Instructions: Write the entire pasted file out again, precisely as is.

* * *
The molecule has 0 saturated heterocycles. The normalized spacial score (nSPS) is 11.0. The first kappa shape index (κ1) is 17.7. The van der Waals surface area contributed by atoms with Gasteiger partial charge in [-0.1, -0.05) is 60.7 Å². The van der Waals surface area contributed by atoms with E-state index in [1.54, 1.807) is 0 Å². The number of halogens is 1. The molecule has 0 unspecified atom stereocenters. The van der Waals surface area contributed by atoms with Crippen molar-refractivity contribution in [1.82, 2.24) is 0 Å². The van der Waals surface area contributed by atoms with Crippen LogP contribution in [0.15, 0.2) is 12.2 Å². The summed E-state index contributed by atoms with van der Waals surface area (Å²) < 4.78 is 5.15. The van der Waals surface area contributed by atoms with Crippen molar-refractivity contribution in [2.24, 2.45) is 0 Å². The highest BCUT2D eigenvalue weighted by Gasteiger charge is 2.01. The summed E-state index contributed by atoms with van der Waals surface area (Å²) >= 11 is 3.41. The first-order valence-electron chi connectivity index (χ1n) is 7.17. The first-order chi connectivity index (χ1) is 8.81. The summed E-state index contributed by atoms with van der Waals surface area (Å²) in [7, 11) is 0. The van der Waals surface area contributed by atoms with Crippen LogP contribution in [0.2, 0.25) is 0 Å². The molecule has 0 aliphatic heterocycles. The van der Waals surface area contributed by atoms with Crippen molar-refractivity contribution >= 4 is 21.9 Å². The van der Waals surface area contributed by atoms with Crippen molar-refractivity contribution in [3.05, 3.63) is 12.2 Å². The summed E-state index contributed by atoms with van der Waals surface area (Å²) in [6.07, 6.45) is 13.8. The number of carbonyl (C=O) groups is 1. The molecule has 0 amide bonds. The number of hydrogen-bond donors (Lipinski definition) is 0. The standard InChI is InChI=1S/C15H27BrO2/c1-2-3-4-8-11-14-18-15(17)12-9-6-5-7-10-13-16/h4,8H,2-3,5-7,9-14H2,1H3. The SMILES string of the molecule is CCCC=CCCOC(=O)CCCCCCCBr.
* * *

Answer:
The molecule has 0 saturated heterocycles. The normalized spacial score (nSPS) is 11.0. The first kappa shape index (κ1) is 17.7. The van der Waals surface area contributed by atoms with Gasteiger partial charge in [-0.1, -0.05) is 60.7 Å². The van der Waals surface area contributed by atoms with E-state index in [1.54, 1.807) is 0 Å². The number of halogens is 1. The molecule has 0 unspecified atom stereocenters. The van der Waals surface area contributed by atoms with Crippen molar-refractivity contribution in [1.82, 2.24) is 0 Å². The van der Waals surface area contributed by atoms with Crippen LogP contribution in [0.15, 0.2) is 12.2 Å². The summed E-state index contributed by atoms with van der Waals surface area (Å²) < 4.78 is 5.15. The van der Waals surface area contributed by atoms with Crippen molar-refractivity contribution in [2.24, 2.45) is 0 Å². The highest BCUT2D eigenvalue weighted by Gasteiger charge is 2.01. The summed E-state index contributed by atoms with van der Waals surface area (Å²) >= 11 is 3.41. The first-order valence-electron chi connectivity index (χ1n) is 7.17. The first-order chi connectivity index (χ1) is 8.81. The summed E-state index contributed by atoms with van der Waals surface area (Å²) in [7, 11) is 0. The van der Waals surface area contributed by atoms with Crippen LogP contribution in [0.2, 0.25) is 0 Å². The molecule has 0 aliphatic heterocycles. The van der Waals surface area contributed by atoms with Crippen molar-refractivity contribution >= 4 is 21.9 Å². The van der Waals surface area contributed by atoms with Crippen molar-refractivity contribution in [3.05, 3.63) is 12.2 Å². The summed E-state index contributed by atoms with van der Waals surface area (Å²) in [6.07, 6.45) is 13.8. The number of carbonyl (C=O) groups is 1. The molecule has 0 amide bonds. The number of hydrogen-bond donors (Lipinski definition) is 0. The standard InChI is InChI=1S/C15H27BrO2/c1-2-3-4-8-11-14-18-15(17)12-9-6-5-7-10-13-16/h4,8H,2-3,5-7,9-14H2,1H3. The SMILES string of the molecule is CCCC=CCCOC(=O)CCCCCCCBr.